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Pacific Theater


  • Making History with Music

    by Jason Burt

    PFC Richard Burt played the trumpet in a military band tasked with raising morale in the fight to retake the Philippines before a career as a music teacher. His grandson, a history teacher, wants to make him and his bandmates posthumous recording stars.


  • The Other Western Front

    by Aimee Liu

    Historical novelist Aimee Liu uncovered the history of the Andaman Islands in the Bay of Bengal, the western front of the Pacific theater in World War II, in the course of plotting her new novel "Glorious Boy."


  • Unconditional Surrender: The Domestic Politics of Victory in the Pacific

    by Marc Gallicchio

    The terms on which the United States pressed Japan for surrender were shaped by American domestic politics; New Deal Democrats and their liberal allies succeeded in convincing Harry Truman that it was necessary to dramatically rebuild Japan's society along more social-democratic lines. 



  • What Europeans Believe about Hiroshima and Nagasaki—and Why it Matters

    A European's belief that the atomic bombing of Hiroshima and Nagasaki was a military necessity that ultimately saved lives correlates with less acceptance of nuclear disarmament. History is important for citizens' ability to judge issues related to the dangers of nuclear weapons.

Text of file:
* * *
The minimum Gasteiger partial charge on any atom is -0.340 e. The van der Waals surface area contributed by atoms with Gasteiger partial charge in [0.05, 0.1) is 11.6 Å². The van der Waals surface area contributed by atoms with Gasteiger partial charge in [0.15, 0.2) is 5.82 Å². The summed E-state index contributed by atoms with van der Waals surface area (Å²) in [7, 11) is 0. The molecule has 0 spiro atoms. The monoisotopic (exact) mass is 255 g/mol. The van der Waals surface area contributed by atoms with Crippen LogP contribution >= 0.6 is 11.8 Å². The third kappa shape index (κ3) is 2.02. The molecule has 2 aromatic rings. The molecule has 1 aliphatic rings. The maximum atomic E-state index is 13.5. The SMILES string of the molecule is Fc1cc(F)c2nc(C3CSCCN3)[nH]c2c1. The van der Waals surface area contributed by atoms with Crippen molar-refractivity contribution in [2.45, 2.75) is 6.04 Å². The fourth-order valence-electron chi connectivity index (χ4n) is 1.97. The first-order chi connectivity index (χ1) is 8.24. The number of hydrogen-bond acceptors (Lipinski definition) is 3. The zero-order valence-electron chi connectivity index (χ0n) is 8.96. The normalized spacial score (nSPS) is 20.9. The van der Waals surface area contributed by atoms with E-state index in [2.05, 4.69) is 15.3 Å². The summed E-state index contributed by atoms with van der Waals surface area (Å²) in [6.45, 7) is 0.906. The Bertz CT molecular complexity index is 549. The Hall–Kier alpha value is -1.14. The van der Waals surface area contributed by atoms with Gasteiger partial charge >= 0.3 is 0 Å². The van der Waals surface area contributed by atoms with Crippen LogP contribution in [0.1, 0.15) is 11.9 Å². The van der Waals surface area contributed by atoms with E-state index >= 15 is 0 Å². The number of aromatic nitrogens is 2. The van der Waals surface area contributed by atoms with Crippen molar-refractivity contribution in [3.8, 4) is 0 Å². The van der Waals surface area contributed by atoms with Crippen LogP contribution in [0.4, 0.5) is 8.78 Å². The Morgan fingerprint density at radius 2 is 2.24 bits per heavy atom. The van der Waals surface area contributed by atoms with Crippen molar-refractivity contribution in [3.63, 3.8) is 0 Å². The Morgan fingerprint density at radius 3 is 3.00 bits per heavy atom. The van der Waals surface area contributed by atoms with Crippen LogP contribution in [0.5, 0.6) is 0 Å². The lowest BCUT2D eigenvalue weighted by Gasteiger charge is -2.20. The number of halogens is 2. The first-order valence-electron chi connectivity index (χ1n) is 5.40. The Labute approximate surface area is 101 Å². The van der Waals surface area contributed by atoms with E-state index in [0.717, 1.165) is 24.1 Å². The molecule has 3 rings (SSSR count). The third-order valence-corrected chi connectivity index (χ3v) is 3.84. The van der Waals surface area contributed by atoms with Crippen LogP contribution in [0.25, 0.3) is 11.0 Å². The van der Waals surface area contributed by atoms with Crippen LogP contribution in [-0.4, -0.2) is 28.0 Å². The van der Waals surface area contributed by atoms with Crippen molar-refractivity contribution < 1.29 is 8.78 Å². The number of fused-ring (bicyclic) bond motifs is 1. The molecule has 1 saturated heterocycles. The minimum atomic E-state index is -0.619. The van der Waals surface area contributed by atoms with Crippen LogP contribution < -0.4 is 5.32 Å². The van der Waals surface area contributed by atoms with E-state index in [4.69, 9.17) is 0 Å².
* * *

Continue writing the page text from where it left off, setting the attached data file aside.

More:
• Did the Atomic Bomb End the Pacific War? – Part I

    by Paul Ham

    Many people, including historians, believe that the atomic bombing of Hiroshima and Nagasaki caused Japan's unconditional surrender, saved a million American lives, and was the least morally repellent way to end World War II. Paul Ham contends that none of this is true. 


  • A Price to Be Paid

    by Col. Arthur Shaw (Ret.) and Robert L. Wise

    None of us had any idea how terrible the cost would be before we finished taking Okinawa. The casual observer might have concluded that the landing was so easy, war must be a walk in the park.


  • Kamikazes at the Battle of Okinawa

    by Joseph Wheelan

    On May 6, 1945, a twin-engine kamikaze plane’s bomb exploded beside the destroyer Luce, part of the radar picket ship screen surrounding Okinawa, and ripped her starboard side “like a sardine can.”